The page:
A high head tube angle, commonly found on road bikes, requires less effort to ride and allows for a more agile bike. Mountain bikes have a looser head tube angle than road bikes, which provides greater stability on difficult and technical trails. The length of the head tube is measured from the bottom of the tube to its top.

Bikes with a long head tube raise the front end of the bike, placing the rider in a more upright position. Bicycles with a short head tube lower the front end of the bike, placing the rider in a more inclined position, designed to reduce the aerodynamic profile of the rider.

Offset, Trail and Head Angle bike geometry

The offset of the fork or Fork Offset, the delay or Trail, and the steering angle or Head Angle are intrinsically intertwined.

Offset: It is the distance between the axis of the front wheel and the axis of the steering tube.

Trail: It is the distance between the tire’s contact point with the ground and where the “Head Angle” line touches the ground.

Head Angle: It is the angle between the projection of the steering tube axis and the vertical projection of the front wheel axis.

The smaller the Trail value of the fork, the faster the bike will respond. Being that it is related to the angle of the steering tube and the offset of the fork. The smaller that space, the more agile the change of direction will be. On a larger Trail, the turning radius will be larger and therefore less agile, but the bike will be more stable.

How it affects the angle and length of the seat tube?

Seat tube angle refers to the angle of the seat in relation to the ground and will have implications for your bike setup. An easy way to identify it is by measuring its angle against an imaginary straight reference line between the toe, front, and rear.

The angle of the seat tube does not change as much as the angle of the head tube, generally positioning it between 71 ° to 75 ° of angle, regardless of the discipline of your choice.

If the angle is too low (slack), on larger bikes, the seat tube will extend too far back, presenting the need for adjustment to the rider. So if you are long-armed or short-armed, this is worth keeping in mind.

The angle of the seat tube will affect where the saddle will be placed. It’s one of those standards that has never really changed. If you look at a small bike, it will have a raised seat tube angle, between 74 ° to 74.5 °. As the bike gets bigger, the angle of the seat tube tends to decrease, even down to 72.5 ° or 72 ° on larger bikes.

Changing the forward or backward position of the saddle can also influence the angle of the seat tube, making it lower or steeper. The saddle setback is measured horizontally from the tip of the saddle to the center of the mount.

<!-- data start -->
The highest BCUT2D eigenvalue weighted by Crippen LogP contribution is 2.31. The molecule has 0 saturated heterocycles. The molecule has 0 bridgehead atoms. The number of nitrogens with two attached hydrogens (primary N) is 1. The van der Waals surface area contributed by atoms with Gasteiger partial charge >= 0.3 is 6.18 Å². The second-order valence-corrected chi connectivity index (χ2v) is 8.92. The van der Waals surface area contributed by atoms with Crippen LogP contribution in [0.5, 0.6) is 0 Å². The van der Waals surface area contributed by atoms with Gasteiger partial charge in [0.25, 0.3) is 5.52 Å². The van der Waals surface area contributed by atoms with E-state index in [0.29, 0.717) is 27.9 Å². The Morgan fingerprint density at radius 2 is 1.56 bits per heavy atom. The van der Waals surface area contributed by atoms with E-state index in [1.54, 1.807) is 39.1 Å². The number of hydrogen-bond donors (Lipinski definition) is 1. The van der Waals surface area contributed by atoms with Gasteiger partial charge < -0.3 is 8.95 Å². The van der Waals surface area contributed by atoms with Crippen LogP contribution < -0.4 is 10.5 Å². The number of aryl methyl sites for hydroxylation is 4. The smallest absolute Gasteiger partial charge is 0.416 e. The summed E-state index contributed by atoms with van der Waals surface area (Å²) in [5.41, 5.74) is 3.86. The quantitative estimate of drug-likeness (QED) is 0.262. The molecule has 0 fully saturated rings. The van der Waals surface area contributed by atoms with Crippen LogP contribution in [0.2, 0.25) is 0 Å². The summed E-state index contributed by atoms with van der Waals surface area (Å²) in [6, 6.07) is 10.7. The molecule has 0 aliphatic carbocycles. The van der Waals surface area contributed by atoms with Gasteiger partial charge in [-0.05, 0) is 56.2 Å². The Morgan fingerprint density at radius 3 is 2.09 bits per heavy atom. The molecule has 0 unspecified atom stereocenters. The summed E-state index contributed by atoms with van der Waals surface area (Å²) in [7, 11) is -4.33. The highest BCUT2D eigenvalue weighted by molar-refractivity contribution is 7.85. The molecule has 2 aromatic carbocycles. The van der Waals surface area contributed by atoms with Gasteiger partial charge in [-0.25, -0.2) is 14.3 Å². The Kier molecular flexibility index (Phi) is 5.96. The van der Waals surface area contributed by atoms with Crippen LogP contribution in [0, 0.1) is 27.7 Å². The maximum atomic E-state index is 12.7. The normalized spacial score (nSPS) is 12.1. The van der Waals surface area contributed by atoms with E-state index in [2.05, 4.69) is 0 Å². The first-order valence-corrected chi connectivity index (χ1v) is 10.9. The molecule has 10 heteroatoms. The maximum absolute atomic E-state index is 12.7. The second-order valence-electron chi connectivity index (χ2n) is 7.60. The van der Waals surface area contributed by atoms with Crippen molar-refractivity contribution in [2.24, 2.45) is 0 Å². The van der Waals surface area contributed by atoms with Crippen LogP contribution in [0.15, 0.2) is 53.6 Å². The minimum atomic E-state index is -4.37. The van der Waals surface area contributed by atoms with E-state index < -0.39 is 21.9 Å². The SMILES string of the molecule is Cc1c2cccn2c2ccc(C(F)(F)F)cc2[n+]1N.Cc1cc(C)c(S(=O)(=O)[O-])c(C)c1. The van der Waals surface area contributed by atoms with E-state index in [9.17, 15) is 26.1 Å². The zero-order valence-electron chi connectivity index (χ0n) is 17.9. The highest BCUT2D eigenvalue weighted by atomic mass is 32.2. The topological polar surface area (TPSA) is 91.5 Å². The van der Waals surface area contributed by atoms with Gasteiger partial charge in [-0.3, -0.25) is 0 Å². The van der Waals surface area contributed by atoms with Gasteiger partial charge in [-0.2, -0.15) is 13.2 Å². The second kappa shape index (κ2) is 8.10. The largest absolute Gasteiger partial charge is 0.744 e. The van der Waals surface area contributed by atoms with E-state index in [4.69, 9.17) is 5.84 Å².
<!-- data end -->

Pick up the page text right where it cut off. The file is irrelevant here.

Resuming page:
That many times means that on a bigger bike, you can’t push the saddle far enough because the angle of the seat tube has gone too far back. Even with an in-line Seatpost. On smaller bikes, we tend to find it higher, usually, 74 °, which allows for better centering of the saddle on the seat post.

The seat tube angle is rarely considered a major factor when it comes to handling or riding style, although a lower seat tube angle can increase space, leaving more length for the rider to flex while riding.

Wheelbase and bike performance

The wheelbase is another indicator that helps determine the difference between fast handling and stability. Its measurement comes simply from a distance between the axles of both wheels.

It can be represented in two parts: rear center: from the center of the rear wheel axle to the center axle or Bottom Bracket. The front center, considered from the center of the Bottom Bracket to the center of the front wheel axle.

The wheelbase will have a direct effect on the handling of the bike. If the distance is short, the turning radius will be smaller. This translates into the possibility of making tighter changes of direction. On the other hand, if the distance is wide, the turning radius will be greater, giving stability to the bike when pedaling in a straight line, but the direction changes are wider.

If you are considering a bike for pedaling on uneven terrain, you will want that stability, but if you are going to race, you will want to be able to go through the curves more quickly.

Another element that will influence the stability of the bicycle is the drop or angle of the center axis or Bottom Bracket. This measurement refers to the difference in height between the bottom bracket and the horizontal line of the wheel axle. This standard has changed over time, with factors like larger tires playing a role.